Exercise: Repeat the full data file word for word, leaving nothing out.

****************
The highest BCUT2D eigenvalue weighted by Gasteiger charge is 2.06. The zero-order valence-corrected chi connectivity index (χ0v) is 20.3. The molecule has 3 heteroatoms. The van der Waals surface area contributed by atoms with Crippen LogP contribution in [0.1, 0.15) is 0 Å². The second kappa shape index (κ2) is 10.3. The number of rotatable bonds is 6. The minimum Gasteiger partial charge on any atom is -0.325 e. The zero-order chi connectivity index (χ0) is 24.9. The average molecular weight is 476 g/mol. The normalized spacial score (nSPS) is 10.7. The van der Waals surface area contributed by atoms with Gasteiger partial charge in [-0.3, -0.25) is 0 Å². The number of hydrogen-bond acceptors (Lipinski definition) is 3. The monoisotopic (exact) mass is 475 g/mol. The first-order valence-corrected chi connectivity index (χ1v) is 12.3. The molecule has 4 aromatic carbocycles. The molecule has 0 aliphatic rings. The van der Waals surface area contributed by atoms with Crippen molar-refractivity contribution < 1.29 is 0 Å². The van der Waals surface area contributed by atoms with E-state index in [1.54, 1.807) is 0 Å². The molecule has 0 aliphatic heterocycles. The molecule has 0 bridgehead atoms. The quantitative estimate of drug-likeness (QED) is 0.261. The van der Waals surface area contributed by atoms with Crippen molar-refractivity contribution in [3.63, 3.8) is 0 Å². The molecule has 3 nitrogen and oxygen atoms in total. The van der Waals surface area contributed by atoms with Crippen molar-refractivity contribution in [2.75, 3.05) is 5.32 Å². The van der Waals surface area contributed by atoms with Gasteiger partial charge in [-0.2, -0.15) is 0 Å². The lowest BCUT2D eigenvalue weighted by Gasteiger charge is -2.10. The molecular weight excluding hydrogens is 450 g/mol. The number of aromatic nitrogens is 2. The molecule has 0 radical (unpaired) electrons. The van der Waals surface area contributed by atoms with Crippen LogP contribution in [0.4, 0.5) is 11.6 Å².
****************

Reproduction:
The highest BCUT2D eigenvalue weighted by Gasteiger charge is 2.06. The zero-order valence-corrected chi connectivity index (χ0v) is 20.3. The molecule has 3 heteroatoms. The van der Waals surface area contributed by atoms with Crippen LogP contribution in [0.1, 0.15) is 0 Å². The second kappa shape index (κ2) is 10.3. The number of rotatable bonds is 6. The minimum Gasteiger partial charge on any atom is -0.325 e. The zero-order chi connectivity index (χ0) is 24.9. The average molecular weight is 476 g/mol. The normalized spacial score (nSPS) is 10.7. The van der Waals surface area contributed by atoms with Gasteiger partial charge in [-0.3, -0.25) is 0 Å². The number of hydrogen-bond acceptors (Lipinski definition) is 3. The monoisotopic (exact) mass is 475 g/mol. The first-order valence-corrected chi connectivity index (χ1v) is 12.3. The molecule has 4 aromatic carbocycles. The molecule has 0 aliphatic rings. The van der Waals surface area contributed by atoms with Crippen molar-refractivity contribution < 1.29 is 0 Å². The van der Waals surface area contributed by atoms with E-state index in [1.54, 1.807) is 0 Å². The molecule has 0 aliphatic heterocycles. The molecule has 0 bridgehead atoms. The quantitative estimate of drug-likeness (QED) is 0.261. The van der Waals surface area contributed by atoms with Crippen molar-refractivity contribution in [3.63, 3.8) is 0 Å². The molecule has 3 nitrogen and oxygen atoms in total. The van der Waals surface area contributed by atoms with Crippen molar-refractivity contribution in [2.75, 3.05) is 5.32 Å². The van der Waals surface area contributed by atoms with Gasteiger partial charge in [-0.2, -0.15) is 0 Å². The lowest BCUT2D eigenvalue weighted by Gasteiger charge is -2.10. The molecular weight excluding hydrogens is 450 g/mol. The number of aromatic nitrogens is 2. The molecule has 0 radical (unpaired) electrons. The van der Waals surface area contributed by atoms with Crippen LogP contribution in [0.4, 0.5) is 11.6 Å².